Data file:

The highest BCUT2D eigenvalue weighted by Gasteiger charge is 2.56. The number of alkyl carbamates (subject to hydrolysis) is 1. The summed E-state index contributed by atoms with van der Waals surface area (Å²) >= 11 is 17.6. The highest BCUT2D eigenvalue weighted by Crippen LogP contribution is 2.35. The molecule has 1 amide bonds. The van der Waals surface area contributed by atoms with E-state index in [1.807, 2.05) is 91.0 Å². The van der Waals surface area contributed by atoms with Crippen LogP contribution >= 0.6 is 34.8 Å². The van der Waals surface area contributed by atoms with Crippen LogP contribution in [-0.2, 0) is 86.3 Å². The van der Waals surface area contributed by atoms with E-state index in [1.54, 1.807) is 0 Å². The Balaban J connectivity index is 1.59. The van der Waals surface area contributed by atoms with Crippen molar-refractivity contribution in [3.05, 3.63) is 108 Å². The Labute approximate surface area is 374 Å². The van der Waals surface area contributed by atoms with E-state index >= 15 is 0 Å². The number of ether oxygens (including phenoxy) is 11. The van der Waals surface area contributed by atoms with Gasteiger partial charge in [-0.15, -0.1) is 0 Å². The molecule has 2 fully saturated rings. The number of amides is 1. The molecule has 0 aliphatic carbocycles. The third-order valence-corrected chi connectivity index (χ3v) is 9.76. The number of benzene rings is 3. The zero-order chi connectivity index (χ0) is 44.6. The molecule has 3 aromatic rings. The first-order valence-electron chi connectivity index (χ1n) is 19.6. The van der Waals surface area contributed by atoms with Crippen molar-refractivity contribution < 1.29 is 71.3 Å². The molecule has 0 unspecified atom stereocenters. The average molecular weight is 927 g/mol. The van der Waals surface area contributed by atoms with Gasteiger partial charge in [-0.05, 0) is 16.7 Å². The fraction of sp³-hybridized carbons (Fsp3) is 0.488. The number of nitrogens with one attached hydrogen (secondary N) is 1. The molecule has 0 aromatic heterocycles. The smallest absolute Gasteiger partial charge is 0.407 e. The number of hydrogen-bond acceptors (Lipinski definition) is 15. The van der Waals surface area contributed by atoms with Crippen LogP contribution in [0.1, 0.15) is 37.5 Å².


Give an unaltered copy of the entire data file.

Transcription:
The highest BCUT2D eigenvalue weighted by Gasteiger charge is 2.56. The number of alkyl carbamates (subject to hydrolysis) is 1. The summed E-state index contributed by atoms with van der Waals surface area (Å²) >= 11 is 17.6. The highest BCUT2D eigenvalue weighted by Crippen LogP contribution is 2.35. The molecule has 1 amide bonds. The van der Waals surface area contributed by atoms with E-state index in [1.807, 2.05) is 91.0 Å². The van der Waals surface area contributed by atoms with Crippen LogP contribution >= 0.6 is 34.8 Å². The van der Waals surface area contributed by atoms with Crippen LogP contribution in [-0.2, 0) is 86.3 Å². The van der Waals surface area contributed by atoms with E-state index in [1.54, 1.807) is 0 Å². The Balaban J connectivity index is 1.59. The van der Waals surface area contributed by atoms with Crippen molar-refractivity contribution in [3.05, 3.63) is 108 Å². The Labute approximate surface area is 374 Å². The van der Waals surface area contributed by atoms with E-state index >= 15 is 0 Å². The number of ether oxygens (including phenoxy) is 11. The van der Waals surface area contributed by atoms with Gasteiger partial charge in [-0.15, -0.1) is 0 Å². The molecule has 2 fully saturated rings. The number of amides is 1. The molecule has 0 aliphatic carbocycles. The third-order valence-corrected chi connectivity index (χ3v) is 9.76. The number of benzene rings is 3. The zero-order chi connectivity index (χ0) is 44.6. The molecule has 3 aromatic rings. The first-order valence-electron chi connectivity index (χ1n) is 19.6. The van der Waals surface area contributed by atoms with Crippen molar-refractivity contribution < 1.29 is 71.3 Å². The molecule has 0 unspecified atom stereocenters. The average molecular weight is 927 g/mol. The van der Waals surface area contributed by atoms with Gasteiger partial charge in [-0.05, 0) is 16.7 Å². The fraction of sp³-hybridized carbons (Fsp3) is 0.488. The number of nitrogens with one attached hydrogen (secondary N) is 1. The molecule has 0 aromatic heterocycles. The smallest absolute Gasteiger partial charge is 0.407 e. The number of hydrogen-bond acceptors (Lipinski definition) is 15. The van der Waals surface area contributed by atoms with Crippen LogP contribution in [0.1, 0.15) is 37.5 Å².